And then, of course, there's even a question about what is a crypto bank, right? What's Voyager or Celsius? Were they banks? Was BlockFi a bank? I can see the benefit of having a crypto bank, but we need more structure there. So I think that guidance and clarity, it's going to come. It's going to be good for everyone. It's going to grow the industry. It's especially going to be good for Bitcoin. But also, it's going to allow all the entrepreneurs and all the innovators to act much more rapidly and much more decisively than they are right now.

And I would say, clearly, the ball is in the court of the SEC, primarily. To a lesser extent, the OCC has a role. The FDIC has a role. The CFTC has a role. Congress will probably get involved at some point. But this is what the industry needs to get to grow and get beyond its current stage.

JULIE HYMAN: Michael, let's talk about MicroStrategy for just a second here because you've got the decline in Bitcoin prices. You've got what seems to be the decline in demand for enterprise software right now. You guys had a decline in your top line revenue last quarter. We've seen a lot of retrenchment in the tech industry really writ large. What about you guys in terms of hiring this year or maybe layoffs this year, in terms of any kind of retrenchment in spending on your part?

MICHAEL SAYLOR: Well, we've got a very stable, very profitable business. And in fact, our business is like 99% of the other businesses on Earth, which is, we spent many, many years to figure it out. And we can manage it in a stable fashion, but we can't necessarily grow it 20% or 30% a year, year over year, like the digital monopolies. So MicroStrategy's strategy isn't different than any private company or 99% of the other companies. And that strategy consists of, run your business efficiently as best you can. Grow it when you can. And then make sure that you invest your cash flows into a Treasury asset that's going to appreciate over time.

So, of course, we've chosen Bitcoin. And risk assets are struggling this year, right? This is the worst year of 50 years for risk assets. But again, that's a universal challenge that everybody faces. And if you look out beyond four years and base your decision making on fundamentals, I think you conclude that Bitcoin is the right choice for a Treasury Reserve asset.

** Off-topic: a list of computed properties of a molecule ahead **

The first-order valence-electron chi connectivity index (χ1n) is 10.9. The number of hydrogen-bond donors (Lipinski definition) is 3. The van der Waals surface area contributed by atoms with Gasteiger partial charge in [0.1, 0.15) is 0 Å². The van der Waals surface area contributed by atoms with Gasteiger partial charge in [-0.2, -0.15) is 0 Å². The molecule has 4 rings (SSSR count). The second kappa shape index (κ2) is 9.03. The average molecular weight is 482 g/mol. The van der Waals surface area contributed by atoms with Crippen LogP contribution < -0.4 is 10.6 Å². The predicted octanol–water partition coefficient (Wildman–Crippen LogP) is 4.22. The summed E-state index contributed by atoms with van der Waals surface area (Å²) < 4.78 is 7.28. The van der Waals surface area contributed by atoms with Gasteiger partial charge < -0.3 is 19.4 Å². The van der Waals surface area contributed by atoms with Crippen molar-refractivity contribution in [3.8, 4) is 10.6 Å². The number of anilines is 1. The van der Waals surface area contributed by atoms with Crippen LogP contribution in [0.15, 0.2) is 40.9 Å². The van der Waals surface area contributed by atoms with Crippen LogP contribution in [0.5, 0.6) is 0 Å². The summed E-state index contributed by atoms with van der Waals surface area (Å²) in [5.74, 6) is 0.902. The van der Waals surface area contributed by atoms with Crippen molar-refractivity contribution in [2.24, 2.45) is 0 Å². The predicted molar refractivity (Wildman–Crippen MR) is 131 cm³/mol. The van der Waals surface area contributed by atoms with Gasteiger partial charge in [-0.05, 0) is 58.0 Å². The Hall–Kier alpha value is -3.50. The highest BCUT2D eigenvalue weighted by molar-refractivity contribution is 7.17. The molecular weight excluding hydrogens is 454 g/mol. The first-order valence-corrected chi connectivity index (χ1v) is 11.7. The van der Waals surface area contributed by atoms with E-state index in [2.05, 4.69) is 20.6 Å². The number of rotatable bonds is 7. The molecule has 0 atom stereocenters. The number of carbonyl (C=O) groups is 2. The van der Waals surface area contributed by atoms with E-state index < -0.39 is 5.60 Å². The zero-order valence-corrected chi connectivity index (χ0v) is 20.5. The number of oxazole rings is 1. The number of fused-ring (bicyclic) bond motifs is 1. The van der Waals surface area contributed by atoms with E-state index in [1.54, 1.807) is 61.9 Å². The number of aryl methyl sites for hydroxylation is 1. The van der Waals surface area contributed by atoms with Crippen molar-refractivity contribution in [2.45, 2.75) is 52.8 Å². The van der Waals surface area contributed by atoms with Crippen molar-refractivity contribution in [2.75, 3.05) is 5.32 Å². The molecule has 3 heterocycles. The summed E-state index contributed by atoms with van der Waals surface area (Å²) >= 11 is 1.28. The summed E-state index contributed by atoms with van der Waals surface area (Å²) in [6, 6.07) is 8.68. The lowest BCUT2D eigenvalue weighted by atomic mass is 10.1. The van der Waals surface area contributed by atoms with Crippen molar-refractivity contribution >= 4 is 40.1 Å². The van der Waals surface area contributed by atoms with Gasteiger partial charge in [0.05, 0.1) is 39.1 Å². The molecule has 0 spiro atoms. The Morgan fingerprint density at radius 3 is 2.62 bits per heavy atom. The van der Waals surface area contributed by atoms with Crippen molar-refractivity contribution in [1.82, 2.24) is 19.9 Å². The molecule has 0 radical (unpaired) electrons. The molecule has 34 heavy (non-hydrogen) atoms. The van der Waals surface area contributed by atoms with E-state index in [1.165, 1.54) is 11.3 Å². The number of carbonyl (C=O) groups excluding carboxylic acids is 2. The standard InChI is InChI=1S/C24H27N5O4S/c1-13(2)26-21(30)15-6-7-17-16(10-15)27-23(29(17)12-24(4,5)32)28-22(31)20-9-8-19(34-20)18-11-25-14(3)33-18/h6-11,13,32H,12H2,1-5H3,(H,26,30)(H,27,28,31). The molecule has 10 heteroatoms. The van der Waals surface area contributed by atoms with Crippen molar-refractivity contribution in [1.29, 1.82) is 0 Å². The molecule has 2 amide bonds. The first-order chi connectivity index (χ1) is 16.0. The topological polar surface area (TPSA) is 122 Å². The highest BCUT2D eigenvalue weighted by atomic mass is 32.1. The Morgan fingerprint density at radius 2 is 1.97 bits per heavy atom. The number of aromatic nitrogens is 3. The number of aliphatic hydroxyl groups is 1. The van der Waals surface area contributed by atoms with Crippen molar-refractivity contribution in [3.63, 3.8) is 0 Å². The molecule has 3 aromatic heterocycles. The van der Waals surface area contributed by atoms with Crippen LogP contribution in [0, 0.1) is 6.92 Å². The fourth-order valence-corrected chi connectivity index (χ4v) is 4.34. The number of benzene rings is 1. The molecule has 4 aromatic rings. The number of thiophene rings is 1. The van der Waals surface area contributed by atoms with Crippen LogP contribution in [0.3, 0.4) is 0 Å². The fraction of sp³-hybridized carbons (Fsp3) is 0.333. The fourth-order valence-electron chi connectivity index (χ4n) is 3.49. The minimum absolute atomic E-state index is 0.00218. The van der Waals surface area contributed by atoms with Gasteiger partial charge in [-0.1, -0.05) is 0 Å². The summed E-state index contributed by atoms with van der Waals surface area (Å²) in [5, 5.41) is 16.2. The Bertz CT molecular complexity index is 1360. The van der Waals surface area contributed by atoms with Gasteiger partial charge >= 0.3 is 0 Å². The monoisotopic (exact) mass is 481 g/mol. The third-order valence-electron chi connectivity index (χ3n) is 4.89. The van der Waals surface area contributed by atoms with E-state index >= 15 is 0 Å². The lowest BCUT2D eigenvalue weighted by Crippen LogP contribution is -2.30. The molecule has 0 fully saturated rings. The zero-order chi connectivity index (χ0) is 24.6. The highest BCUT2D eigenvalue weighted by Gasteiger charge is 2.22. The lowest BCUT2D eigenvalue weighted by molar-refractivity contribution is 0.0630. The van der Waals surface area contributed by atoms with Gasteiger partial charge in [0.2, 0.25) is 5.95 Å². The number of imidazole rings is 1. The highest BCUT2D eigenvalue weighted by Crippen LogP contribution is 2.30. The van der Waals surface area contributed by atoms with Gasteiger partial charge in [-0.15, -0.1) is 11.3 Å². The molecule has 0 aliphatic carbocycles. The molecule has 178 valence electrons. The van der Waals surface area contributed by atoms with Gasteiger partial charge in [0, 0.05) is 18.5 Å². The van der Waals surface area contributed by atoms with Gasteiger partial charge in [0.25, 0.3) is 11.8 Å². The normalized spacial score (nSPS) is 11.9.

JULIE HYMAN: But again, going back to the core business, are you guys retrenching on investing in that core business, and particularly, on the staffing side?

MICHAEL SAYLOR: No, we wouldn't cut back. We continue to hire. As I said, we're profitable. We remain profitable. And if you look at our business, we've got 2,000 employees. All but about five of them focus upon creating business intelligence software for our customers. And then five to 10 people are focused on the Bitcoin strategy, which is a Treasury Reserve strategy. And we're going to motor through this. I think we're quite confident in the business. And we like the transition that we see from on-premises software to cloud software.

BRAD SMITH: Crypto winters usually spark a lot of new projects, or at least, a wash-out of the projects that are non-viable. In this crypto winter, is there a point where you believe or are comfortable with a bottoming out of Bitcoin prices?

MICHAEL SAYLOR: Well, I tend to focus upon the four-year moving average. And if you look at the four-year moving average of Bitcoin, we've only touched that a few times in the decade. And generally, historically, those have been good opportunities to enter. And so we're about there right now. I think that does indicate that the industry is rationalizing. And we're forming a solid base around this point.

JULIE HYMAN: And is there-- remind us. Are you actually coming in and buying here? Or are you just holding what you guys have?

MICHAEL SAYLOR: Our strategy is to acquire and hold Bitcoin. So as we generate cash flows, we sweep our excess cash flows into Bitcoin. And so we will continue to buy Bitcoin at these levels or any level. It's just like a dollar cost averaging into a strong property asset.

BRAD SMITH: Michael Saylor, MicroStrategy CEO. As always, thanks so much for the time and the discussion. We appreciate it, Michael.